Don't ask anyone to cry for the food biz, they didn't defend people. They didn't step up. They didn't question the framing of weight.  Indeed, they too invested in it looking to make money.

Hoist with your own petard, sugar fizz.

The food biz could have made clear that its products are not to be demeaned nor used to insult and degrade people. That's still an option by the way. If your products are shit, make them better. If they aren't, do not allow them to be spoken of as if they are. Trouble is of course, the food biz does itself no favours by continually degrading many of its offerings with cheap substitutes for proper ingredients for profit, just saying.

Fat people on the other hand fall over themselves to implicate their own behvaiour; "We don't eat right/ eat too much/eat when we aren't hungry" and so on. I notice this because I always do notice the gap in this area. 

Listing fat people's purported failings makes a person feel exempt from said flaws. But if this is all 1st world problems (no I don't approve), then logic dictates those reporting this have to assume they're just as "free will" shirking themselves. Little could illustrate that better than trying to dump your real or perceived flaws on someone else, to make yourself feel better.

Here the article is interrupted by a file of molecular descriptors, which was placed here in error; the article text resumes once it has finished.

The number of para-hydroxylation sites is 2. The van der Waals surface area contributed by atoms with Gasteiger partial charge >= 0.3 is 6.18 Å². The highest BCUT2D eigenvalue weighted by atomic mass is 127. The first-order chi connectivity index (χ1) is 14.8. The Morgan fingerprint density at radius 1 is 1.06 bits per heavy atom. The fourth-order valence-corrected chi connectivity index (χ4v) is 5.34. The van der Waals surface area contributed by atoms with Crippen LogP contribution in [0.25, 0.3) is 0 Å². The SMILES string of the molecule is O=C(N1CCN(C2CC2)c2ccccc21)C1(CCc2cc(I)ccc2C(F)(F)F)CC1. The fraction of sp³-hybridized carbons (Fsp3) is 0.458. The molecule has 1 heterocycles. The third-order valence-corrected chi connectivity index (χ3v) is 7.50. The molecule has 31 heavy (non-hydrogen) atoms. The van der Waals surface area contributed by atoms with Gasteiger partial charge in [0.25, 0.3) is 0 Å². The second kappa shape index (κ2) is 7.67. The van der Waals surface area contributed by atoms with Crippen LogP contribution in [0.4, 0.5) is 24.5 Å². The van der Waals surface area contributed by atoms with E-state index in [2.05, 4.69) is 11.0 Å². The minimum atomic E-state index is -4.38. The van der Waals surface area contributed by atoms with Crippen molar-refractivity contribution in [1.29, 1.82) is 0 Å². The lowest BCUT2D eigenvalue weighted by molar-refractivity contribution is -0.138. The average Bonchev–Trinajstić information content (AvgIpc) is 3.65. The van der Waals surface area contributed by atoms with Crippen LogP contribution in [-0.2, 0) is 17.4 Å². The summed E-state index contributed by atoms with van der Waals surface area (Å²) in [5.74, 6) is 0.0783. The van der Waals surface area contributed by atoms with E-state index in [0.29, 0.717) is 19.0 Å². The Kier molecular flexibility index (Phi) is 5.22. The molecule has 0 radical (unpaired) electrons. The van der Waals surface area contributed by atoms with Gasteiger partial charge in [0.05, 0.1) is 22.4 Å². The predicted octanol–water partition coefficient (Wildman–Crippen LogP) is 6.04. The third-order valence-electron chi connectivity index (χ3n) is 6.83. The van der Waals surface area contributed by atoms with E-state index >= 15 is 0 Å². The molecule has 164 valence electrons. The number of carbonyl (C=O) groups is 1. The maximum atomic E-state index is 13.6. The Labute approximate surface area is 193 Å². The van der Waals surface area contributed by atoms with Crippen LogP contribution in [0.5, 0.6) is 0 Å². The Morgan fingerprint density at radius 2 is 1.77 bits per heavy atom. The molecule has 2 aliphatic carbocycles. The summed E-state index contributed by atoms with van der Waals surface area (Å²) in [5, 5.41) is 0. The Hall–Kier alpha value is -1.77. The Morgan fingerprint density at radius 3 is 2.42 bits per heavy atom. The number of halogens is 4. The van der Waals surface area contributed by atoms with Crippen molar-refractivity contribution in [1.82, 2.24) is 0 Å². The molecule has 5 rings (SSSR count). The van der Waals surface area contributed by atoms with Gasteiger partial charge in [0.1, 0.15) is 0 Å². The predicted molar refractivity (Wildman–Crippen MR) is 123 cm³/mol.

In comparison with fat people's immediate uncritical embrace of weight loss dieting, incredible dedication, tenacious refusal to give up on it and stoicism in the face of defeat.

I make no bones [har] about being against this tax. Its an opening sortie in funding the parasitic 'obesity' industry-that still includes a lot of its "research 'n' science". Its real aim is to perpetuate itself. Producing nothing of any earthly use to the people it gave the world permission to despise.

If it gets away with this tax, the demands will continue and become more expansive. Why indeed should soft drinks makers pay a sugar tax when there are numerous other 'products' that contain sugar, namely fruit for one. Aaaaah but that's the good kind of sugar.....but not if you're paleo/sugar low. Even fruit has gotten caught up in the dead end that is food=weight.